It provides the picture-perfect opportunity to establish the most favorable growing environment for your plants. Organic Raised Bed Soil is well-draining and takes the guesswork out of determining the soil quality because it is already pH balanced to be between 5.8 and 7.5, which is optimal for growing vegetables.

Raised Vegetable Garden Soil Amendments

Even if you have top-notch raised bed soil in your vegetable garden beds, it is essential to amend your soil with organic matter and compost to replace the nutrients that are being readily used by the plants that grow there.

Top dress the soil in your garden beds twice per year by adding:

  • Rotted leaves
  • Well-decomposed compost
  • Worm castings
  • Feather meal
  • Decomposed poultry manure

Mulching a Raised Vegetable Garden

The rich, lightweight soil in a raised vegetable garden bed is ideal for optimizing root growth but the soil itself can be prone to moisture depletion. Consider adding a couple of inches of mulch to the top of the soil and around plants to help to retain moisture and regulate temperatures in the garden bed.

A protective layer of mulch will allow moisture to seep into the soil to the plants’ roots without being evaporated by the sun’s intense rays. Mulch also helps counteract and prevent soil erosion and soil compaction.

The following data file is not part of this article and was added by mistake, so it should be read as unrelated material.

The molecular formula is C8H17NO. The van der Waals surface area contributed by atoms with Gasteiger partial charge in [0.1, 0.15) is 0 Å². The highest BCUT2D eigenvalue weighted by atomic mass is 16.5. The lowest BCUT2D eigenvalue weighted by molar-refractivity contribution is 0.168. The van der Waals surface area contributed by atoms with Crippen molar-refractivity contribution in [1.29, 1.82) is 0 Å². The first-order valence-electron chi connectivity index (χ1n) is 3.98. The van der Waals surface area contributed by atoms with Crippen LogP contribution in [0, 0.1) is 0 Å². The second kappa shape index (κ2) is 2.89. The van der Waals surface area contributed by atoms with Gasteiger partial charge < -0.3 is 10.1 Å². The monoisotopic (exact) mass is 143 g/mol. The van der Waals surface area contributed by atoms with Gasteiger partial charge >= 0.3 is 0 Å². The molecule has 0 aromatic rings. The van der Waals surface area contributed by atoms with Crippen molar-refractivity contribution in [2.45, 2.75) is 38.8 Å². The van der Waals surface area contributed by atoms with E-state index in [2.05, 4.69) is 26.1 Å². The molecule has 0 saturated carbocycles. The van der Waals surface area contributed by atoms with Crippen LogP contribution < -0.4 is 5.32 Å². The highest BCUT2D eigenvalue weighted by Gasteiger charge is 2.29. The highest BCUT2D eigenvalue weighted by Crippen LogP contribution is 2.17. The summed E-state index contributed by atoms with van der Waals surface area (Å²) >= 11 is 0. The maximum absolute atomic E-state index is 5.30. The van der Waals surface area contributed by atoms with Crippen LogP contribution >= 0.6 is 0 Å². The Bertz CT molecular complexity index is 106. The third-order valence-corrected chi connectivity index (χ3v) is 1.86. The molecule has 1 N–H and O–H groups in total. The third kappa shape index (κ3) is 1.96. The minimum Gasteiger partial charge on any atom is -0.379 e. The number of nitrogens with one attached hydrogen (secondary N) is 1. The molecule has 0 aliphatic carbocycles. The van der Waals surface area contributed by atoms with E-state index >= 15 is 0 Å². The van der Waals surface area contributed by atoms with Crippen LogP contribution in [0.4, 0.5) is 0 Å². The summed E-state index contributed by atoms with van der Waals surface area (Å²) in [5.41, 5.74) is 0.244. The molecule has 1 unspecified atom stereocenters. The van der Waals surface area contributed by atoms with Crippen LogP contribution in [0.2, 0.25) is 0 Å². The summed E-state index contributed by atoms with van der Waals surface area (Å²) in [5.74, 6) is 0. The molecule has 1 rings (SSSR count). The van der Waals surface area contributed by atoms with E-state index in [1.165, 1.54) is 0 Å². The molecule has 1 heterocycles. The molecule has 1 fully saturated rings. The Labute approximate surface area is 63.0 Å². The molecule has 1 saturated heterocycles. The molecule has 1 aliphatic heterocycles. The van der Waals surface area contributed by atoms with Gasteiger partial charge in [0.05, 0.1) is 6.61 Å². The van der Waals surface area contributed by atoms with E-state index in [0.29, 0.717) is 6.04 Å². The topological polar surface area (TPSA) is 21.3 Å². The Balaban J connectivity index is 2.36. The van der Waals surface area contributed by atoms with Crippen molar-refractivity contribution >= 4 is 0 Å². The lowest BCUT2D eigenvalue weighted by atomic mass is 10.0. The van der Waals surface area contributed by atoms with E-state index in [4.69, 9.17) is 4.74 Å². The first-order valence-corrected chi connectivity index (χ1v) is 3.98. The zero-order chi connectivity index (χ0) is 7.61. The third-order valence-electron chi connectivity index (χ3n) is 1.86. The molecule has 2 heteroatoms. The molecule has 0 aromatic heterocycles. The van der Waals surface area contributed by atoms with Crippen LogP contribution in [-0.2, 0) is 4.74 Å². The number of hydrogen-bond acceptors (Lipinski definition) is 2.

Planting A Raised Vegetable Garden

Some of your vegetable garden’s success will be directly related to what you plant in your garden and when you plant it.  It is vital to know what grows best in your USDA grow zone and what will not thrive where you live.  It is also crucial to have information on when to sow seeds indoors, plant outside, and when to expect harvests.  Some plants can tolerate transplanting and some seeds should be directly sown in the garden bed.

Many plants can benefit from companion planting and some make fantastic succession planting candidates. Vegetable planting charts by zone can help take away any ambiguity and acts as a crucial gardener’s guide to raised vegetable garden.

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woman's hand with gardening glove raking soil in garden.
close up of harvested vegetables in wooden tray.